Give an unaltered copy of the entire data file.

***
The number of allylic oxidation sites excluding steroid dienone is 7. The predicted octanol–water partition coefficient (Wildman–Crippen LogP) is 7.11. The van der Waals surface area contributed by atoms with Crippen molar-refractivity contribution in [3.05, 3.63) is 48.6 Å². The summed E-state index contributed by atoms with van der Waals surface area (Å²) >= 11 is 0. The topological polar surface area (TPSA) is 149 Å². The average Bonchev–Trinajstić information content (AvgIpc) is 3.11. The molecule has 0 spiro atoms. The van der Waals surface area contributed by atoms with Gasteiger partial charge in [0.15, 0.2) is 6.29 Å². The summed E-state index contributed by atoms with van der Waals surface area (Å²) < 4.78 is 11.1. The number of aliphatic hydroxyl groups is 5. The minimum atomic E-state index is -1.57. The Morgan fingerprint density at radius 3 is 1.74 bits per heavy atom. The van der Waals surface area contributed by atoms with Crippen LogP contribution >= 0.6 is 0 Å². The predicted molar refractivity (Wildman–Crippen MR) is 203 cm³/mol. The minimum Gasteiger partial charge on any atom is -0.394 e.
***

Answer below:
The number of allylic oxidation sites excluding steroid dienone is 7. The predicted octanol–water partition coefficient (Wildman–Crippen LogP) is 7.11. The van der Waals surface area contributed by atoms with Crippen molar-refractivity contribution in [3.05, 3.63) is 48.6 Å². The summed E-state index contributed by atoms with van der Waals surface area (Å²) >= 11 is 0. The topological polar surface area (TPSA) is 149 Å². The average Bonchev–Trinajstić information content (AvgIpc) is 3.11. The molecule has 0 spiro atoms. The van der Waals surface area contributed by atoms with Gasteiger partial charge in [0.15, 0.2) is 6.29 Å². The summed E-state index contributed by atoms with van der Waals surface area (Å²) < 4.78 is 11.1. The number of aliphatic hydroxyl groups is 5. The minimum atomic E-state index is -1.57. The Morgan fingerprint density at radius 3 is 1.74 bits per heavy atom. The van der Waals surface area contributed by atoms with Crippen LogP contribution >= 0.6 is 0 Å². The predicted molar refractivity (Wildman–Crippen MR) is 203 cm³/mol. The minimum Gasteiger partial charge on any atom is -0.394 e.